The Perks of Being a Plus One
In her new photo book, Sharon Socol goes behind the fashion world's closed doors as her husband's plus one.
February 13, 2013
Sharon Socol, author of Plus One: An Outsider's Journey Into the World of Fashion
While the fashion industry's eyes are fixed on New York Fashion Week, we’re focused on a pair of eyes that have seen it all. As the wife of former Barneys New York CEO Howard Socol, photographer Sharon Socol has had elite, “plus one” access to some of the most exclusive fashion shows, events, and closed-door tête-à-têtes. She began snapping candid images as she hopped from afterparty to runway show to backstage and beyond, and has now bound them into a book, Plus One: An Outsider's Journey Into the World of Fashion. And while New York is her playground, Miami is her home; Plus One was published this month by South Florida’s own Books & Books Press. Earlier this month Socol celebrated the book’s official launch with a signing and photography exhibit at Books & Books Coral Gables. Here, she describes her journey from outsider to insider to author.
Getting into the party is one thing, but feeling like you belong is another. As an outsider, how did you find your place in those high fashion social circles?
SHARON SOCOL: I am smiling with this question. Entering into my husband’s new world of fashion was a challenge. I did not feel at ease for a long time. Even now I still feel stomach jitters. I immediately selected a personal shopper to help me get with the dress code. As far as the people part of [Howard’s] world, getting to know those with whom he worked with was easy. The management at Barneys was most friendly and very open. The ‘players’ in the fashion world—designers, celebrities, etc.—were harder for me because I didn’t speak their language. I started to make the transition a few years in when I learned I could bring who I was to the moment and allow those with whom I interacted to meet me.
Did anyone ever disapprove of your taking photos at private events?
SS: Not really. In fact, many of the attendees at the parties and events had their own cameras.
Which of your photos is most dear to you?
SS: The question reminds me of who is your favorite child! [But] one of my favorites is a photo with Isabella Blow, English magazine editor and [milliner] Philip Treacy's muse. The photo was taken at one of the first Paris shows I attended. I had no idea who Isabella was. I saw a woman in a very remarkable hat alongside many others who were attending. She was sitting a few seats away. I was caught up in her hat and when she glanced my way I clicked the shutter. Later, when I viewed the image, I saw a circular shadow on the floor in tandem with the hat and a ghost-like model on the runway. I felt magic. When I included this photo in my edits, someone said, ‘Oh, that’s Isabella.' Since this photo was taken before she died, its meaning has increased.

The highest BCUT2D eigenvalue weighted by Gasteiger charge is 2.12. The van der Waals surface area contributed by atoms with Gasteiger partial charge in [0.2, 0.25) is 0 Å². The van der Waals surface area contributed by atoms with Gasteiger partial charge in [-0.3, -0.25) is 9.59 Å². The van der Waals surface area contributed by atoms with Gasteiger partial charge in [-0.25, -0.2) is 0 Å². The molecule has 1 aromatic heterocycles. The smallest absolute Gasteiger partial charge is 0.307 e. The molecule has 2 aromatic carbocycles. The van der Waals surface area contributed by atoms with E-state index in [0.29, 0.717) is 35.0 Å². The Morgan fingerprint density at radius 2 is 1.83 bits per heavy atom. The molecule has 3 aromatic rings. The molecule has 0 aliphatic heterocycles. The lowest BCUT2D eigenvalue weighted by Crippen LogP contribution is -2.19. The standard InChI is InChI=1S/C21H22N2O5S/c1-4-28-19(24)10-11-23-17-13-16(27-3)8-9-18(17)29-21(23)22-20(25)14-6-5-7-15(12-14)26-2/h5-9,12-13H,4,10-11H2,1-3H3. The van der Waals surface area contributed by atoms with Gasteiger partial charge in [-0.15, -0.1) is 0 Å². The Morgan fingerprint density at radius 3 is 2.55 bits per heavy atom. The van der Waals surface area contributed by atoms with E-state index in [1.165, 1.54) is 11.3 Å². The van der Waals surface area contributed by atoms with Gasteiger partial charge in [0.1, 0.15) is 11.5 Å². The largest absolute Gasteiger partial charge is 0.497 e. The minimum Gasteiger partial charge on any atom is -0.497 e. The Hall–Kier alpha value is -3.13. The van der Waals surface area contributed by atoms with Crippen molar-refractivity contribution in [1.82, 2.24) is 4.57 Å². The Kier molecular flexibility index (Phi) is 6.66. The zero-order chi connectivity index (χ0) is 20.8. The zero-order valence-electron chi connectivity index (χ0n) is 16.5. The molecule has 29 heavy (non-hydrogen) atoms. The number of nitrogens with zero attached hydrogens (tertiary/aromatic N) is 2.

Aside from the photos you collected for the book, what are the perks of being a plus one?
SS: I like this question. I liked meeting very nice people, learning about the history and art of fashion, getting very good tips about dressing, having my makeup and hair done for special events, and sometimes having a designer fit a dress, which is the story I tell in the essay of Plus One. I could experience this world one moment and go back to my world the next.
You shot many of these photographs before Instagram blew up. What are your feelings on this new era of mobile photography?
SS: It probably adds to the allure and is changing the effects of fashion. The phone is the most immediate tool to record what’s happening in fashion, or anything. Film needs processing, digital downloading, but phones need nano seconds to enter the world and reach millions, many of whom had never been reached before.
When did you decide that your photographs should be turned into a book?
SS: Plus One evolved from a life goal to publish. If I couldn’t be a novelist, then substitute a photography book. When I was switching to digital from film, I showed my fashion world photographs to my digital teacher. He immediately said, ‘There’s a book project here.’ Also, my husband had been encouraging me to do something with the photographs I have made during the last 35 years.
And the decision to use Books & Books Press?
SS: In early 2011, I edited and collated the images into a dummy version. After about six months, I found a New York publishing house that took interest. Three months later while waiting for them to respond, I decided to show it to Mitch Kaplan at Books & Books. I still marvel at how quickly Mitch responded by saying, ‘I want Books & Books Press to do this.’ I turned down the New York house and signed with Books & Books Press. That was a year ago.
Tell us about your "Photographing Ourselves" project.
SS: I developed this program for foster care children and adjudicated juveniles in Miami, and for children and girls at risk in the Lower East Side of New York and in Bedford-Stuyvesant, Brooklyn. These programs were conducted from the mid 1990s to around 2005. The children intertwined photography and writing to help improve their self-awareness and confidence. At the conclusion, an exhibition opening took place where the participants had the opportunity to share their accomplishments with their communities.